The Forgotten

Written by Gerald DiPego

Directed by Joseph Ruben

Starring Julianne Moore, Gary Sinise and Dominic West


Review by Stephen Notley

Let’s see now, The Forgotten, what was that again, something about kids and missing memories, Julianne Moore was in it, people getting yanked up into the sky?

Hang on, it’s coming back now. Julianne Moore is grieving over her dead son Sam, gone these last fourteen months and six days ago, killed in an airplane crash. People like her husband Anthony Edwards and her shrink Gary Sinise keep telling her to let go, to move on, but she refuses adamantly. Then Sam-related stuff starts disappearing, Julianne starts blaming her husband and we get the big reveal, which is that she’s delusional and that she never had a son at all.

Admittedly, the evidence is against her. Her Sam videotapes are blank, all the scrapbooks where she kept her Sam stuff are empty, and nobody remembers there ever being a Sam. But since we’re only half an hour into the movie and we know that this is the kind of movie where the crazy person is sane while it’s really everybody else who’s crazy and since we’ve seen the commercials where a roof gets torn off and hurled into the sky by something that ain’t in Julianne Moore’s mind, we can be assured that there’s more going on here than just one crazy lady.

Sure enough, Julianne tracks down Dominic West, another parent of another lost child. He’s been hit with the same I-don’t-remember-ever-having-a-kid whammy as Julianne’s husband, but after ripping a bunch of crap off his walls and getting him to say his daughter’s name out loud (“Lauren!”) Julianne secures his help and they spend most of the rest of the movie greyly running around avoiding the bunch of National Security Agency guys who are now chasing them.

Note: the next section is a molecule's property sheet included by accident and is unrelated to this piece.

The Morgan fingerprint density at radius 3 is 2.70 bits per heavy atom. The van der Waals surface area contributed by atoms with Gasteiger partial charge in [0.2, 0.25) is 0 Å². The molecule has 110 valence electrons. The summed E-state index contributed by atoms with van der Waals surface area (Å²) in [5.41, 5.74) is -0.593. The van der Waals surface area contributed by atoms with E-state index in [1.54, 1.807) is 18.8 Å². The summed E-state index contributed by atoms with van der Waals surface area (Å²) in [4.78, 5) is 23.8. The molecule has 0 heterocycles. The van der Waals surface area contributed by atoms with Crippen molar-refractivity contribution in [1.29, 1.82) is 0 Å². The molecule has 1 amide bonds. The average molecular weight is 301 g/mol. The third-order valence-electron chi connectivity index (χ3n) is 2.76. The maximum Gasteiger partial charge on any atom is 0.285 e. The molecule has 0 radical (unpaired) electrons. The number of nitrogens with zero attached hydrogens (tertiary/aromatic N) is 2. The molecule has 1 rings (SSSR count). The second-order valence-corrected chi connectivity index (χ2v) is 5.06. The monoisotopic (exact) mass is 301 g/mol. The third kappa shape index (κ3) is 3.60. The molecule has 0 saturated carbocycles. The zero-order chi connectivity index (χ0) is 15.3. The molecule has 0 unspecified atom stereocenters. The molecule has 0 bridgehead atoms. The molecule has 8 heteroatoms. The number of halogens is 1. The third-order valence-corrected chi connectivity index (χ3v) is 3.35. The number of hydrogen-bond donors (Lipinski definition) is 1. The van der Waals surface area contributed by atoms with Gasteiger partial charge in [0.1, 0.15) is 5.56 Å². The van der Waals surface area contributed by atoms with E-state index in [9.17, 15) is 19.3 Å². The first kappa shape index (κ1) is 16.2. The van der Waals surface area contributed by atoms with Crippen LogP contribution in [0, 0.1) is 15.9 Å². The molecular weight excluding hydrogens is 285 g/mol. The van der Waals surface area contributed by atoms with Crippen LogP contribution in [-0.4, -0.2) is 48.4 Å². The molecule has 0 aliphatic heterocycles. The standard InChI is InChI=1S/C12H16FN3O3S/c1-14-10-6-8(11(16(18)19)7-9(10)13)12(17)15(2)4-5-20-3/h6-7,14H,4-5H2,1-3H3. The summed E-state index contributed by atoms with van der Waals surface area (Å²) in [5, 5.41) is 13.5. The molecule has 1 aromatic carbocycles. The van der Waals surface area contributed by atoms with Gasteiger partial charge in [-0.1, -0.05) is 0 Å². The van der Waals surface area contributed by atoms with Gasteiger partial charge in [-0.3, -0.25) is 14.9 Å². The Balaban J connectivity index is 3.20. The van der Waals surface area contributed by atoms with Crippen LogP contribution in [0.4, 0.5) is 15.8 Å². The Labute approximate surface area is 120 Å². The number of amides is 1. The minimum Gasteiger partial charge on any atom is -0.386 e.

Y’know, if you’re running around trying to figure out what force could delete the memory of your child from the world and you notice that a bunch of NSA guys have taken a sudden interest in you, you might think that maybe the NSA guys would have a line on what’s going on, and that maybe you should talk to them. And you’d be right, but it takes Julianne and Dominic a fair bit of pointless running around to figure this out. This would be a little more bearable if either Julianne or Dominic had anything character-wise to play besides a kind of harried griefy fugitive thing, but they don’t, so we mark quite a bit of time waiting to get to the point.

The movie picks up a bit once they do, with several people hurled into the sky by They Who Are Responsible before the film clatters its way to its conclusion. As far as sky-hurling goes, The Forgotten does a pretty good job; those people really whoosh away fast, sometimes taking most of the building they were in with them. It’s a pretty good visual and we’re happy to get it since the rest of the movie’s been pretty drab up to that point.

The Forgotten purports to be about loss and grief, but putting aside the dubious agenda and motivations of the Sky-Hurlers we seem to end up with a movie with a curious message: Never Heal, Never Let Go. 5,999,999,999 times out of six billion that’s gonna be the wrong way to respond to the death of a loved one, but The Forgotten manages to dig out that one curious case where remaining forever trapped in your grief turns out to be the way to get your son back. Good for her, but it doesn’t really offer too much to the rest of us.

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